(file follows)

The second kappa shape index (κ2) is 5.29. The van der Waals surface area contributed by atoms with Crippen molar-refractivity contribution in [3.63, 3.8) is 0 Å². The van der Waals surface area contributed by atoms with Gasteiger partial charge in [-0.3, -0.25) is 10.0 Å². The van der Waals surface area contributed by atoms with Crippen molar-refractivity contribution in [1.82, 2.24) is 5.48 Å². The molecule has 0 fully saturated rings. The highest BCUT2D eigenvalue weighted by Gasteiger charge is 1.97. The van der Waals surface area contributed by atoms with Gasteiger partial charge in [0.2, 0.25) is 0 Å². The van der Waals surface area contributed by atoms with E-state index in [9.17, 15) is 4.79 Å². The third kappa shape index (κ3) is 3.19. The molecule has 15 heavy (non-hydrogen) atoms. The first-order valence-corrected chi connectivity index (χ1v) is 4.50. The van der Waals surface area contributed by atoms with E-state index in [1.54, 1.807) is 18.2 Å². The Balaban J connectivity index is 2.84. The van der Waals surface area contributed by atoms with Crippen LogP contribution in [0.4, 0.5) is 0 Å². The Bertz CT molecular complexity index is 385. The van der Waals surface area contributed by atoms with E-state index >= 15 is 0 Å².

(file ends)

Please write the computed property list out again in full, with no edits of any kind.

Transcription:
The second kappa shape index (κ2) is 5.29. The van der Waals surface area contributed by atoms with Crippen molar-refractivity contribution in [3.63, 3.8) is 0 Å². The van der Waals surface area contributed by atoms with Gasteiger partial charge in [-0.3, -0.25) is 10.0 Å². The van der Waals surface area contributed by atoms with Crippen molar-refractivity contribution in [1.82, 2.24) is 5.48 Å². The molecule has 0 fully saturated rings. The highest BCUT2D eigenvalue weighted by Gasteiger charge is 1.97. The van der Waals surface area contributed by atoms with Gasteiger partial charge in [0.2, 0.25) is 0 Å². The van der Waals surface area contributed by atoms with E-state index in [9.17, 15) is 4.79 Å². The third kappa shape index (κ3) is 3.19. The molecule has 15 heavy (non-hydrogen) atoms. The first-order valence-corrected chi connectivity index (χ1v) is 4.50. The van der Waals surface area contributed by atoms with E-state index in [1.54, 1.807) is 18.2 Å². The Balaban J connectivity index is 2.84. The van der Waals surface area contributed by atoms with Crippen LogP contribution in [0.4, 0.5) is 0 Å². The Bertz CT molecular complexity index is 385. The van der Waals surface area contributed by atoms with E-state index >= 15 is 0 Å².